by Ben Mattlin
NEXT week, voters in Massachusetts will decide whether to adopt an assisted-suicide law. As a good pro-choice liberal, I ought to support the effort. But as a lifelong disabled person, I cannot.

There are solid arguments in favor. No one will be coerced into taking a poison pill, supporters insist. The “right to die” will apply only to those with six months to live or less. Doctors will take into account the possibility of depression. There is no slippery slope.

Fair enough, but I remain skeptical. There’s been scant evidence of abuse so far in Oregon, Washington and Montana, the three states where physician-assisted death is already legal, but abuse — whether spousal, child or elder — is notoriously underreported, and evidence is difficult to come by. What’s more, Massachusetts registered nearly 20,000 cases of elder abuse in 2010 alone.

My problem, ultimately, is this: I’ve lived so close to death for so long that I know how thin and porous the border between coercion and free choice is, how easy it is for someone to inadvertently influence you to feel devalued and hopeless — to pressure you ever so slightly but decidedly into being “reasonable,” to unburdening others, to “letting go.” .... Read this in full at

Lady Rhea is a real workaday witch, grinding out a living selling magic products in a booth at Original Products, a grocery store-sized botanica in the Bronx. She's been a practicing Wiccan for nearly four decades, making her one of the longest-serving high priestesses in New York City.

"I am a Wiccan high priestess and Witch queen," she says. "My age — I've been in the craft since '73. I have a lot of coven people and people who are attached to me over the last years, so one of them coined me 'Pagan Mother.' Call them up and I'll say 'Hello, are you listening? This is Pagan Mother, call me.'" .... Read & hear this in full at

by Emma Cowlard
During November, millions of men will come to together to raise money for one of the world’s largest and most successful men’s health charities. They will do this not by running a marathon or by trekking up a mountain – they will simply grow a moustache.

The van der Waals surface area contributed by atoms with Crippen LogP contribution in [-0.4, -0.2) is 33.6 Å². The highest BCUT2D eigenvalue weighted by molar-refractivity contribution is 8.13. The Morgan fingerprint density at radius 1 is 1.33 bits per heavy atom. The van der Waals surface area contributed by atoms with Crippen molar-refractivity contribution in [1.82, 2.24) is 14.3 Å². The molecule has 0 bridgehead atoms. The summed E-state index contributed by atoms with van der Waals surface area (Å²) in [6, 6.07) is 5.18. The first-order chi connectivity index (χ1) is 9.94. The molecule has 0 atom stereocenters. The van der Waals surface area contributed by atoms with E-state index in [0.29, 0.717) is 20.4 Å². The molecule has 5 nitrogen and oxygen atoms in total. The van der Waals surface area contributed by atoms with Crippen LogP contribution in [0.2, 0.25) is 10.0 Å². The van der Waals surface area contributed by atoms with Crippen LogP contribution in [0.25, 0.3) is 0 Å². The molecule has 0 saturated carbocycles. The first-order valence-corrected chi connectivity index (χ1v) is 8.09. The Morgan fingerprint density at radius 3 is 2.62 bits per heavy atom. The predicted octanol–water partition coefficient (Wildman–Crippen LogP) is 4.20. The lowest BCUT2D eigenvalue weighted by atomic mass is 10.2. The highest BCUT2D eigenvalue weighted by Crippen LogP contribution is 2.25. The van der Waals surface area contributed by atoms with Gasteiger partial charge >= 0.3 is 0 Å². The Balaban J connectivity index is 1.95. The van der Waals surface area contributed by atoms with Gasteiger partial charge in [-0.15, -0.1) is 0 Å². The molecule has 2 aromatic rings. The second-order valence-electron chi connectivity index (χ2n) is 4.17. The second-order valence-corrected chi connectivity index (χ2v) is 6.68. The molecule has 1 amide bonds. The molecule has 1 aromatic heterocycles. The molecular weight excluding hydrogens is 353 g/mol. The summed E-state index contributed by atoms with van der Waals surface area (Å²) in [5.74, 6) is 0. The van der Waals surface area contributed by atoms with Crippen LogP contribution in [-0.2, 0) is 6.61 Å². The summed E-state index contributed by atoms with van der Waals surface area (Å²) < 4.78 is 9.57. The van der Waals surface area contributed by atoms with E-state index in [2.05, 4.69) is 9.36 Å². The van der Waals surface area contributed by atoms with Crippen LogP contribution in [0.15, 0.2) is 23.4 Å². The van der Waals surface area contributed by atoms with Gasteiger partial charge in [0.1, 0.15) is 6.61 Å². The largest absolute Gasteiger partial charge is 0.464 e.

I am of course talking about Movember, a major campaign that raises awareness of – and funds for – important male health issues such as prostate and testicular cancer. Since it started in 2003, it has exploded into a global phenomenon.

Given its success, I was surprised to learn that Movember began life as a joke. Adam Garone, CEO and Co-founder of the campaign, admits that when it first started it was bit of fun. But if it started out by accident, how did it become the success it is today? .... Read this in full at

The fatal metaphor of progress, which means leaving things behind us, has utterly obscured the real idea of growth, which means leaving things inside us.” - G. K. Chesterton

You are saved by God’s grace because of your faith. This salvation is God’s gift. It’s not something you possessed. It’s not something you did that you can be proud of.”
- Ephesians 2:8-9 (CEB)

Words: Unknown author & translator
Music: Allein Gott, 1539

All glory be to Thee, Most High,
To Thee all adoration;
In grace and truth Thou drawest nigh
To offer us salvation;
Thou showest Thy good will to men,
And peace shall reign on earth again;
We praise Thy Name forever.

We praise, we worship Thee, we trust
And give Thee thanks forever,
O Father, for Thy rule is just
And wise, and changes never;
Thy hand almighty o’er us reigns,
Thou doest what Thy will ordains;
Tis well for us Thou rulest.

O Jesus Christ, our God and Lord,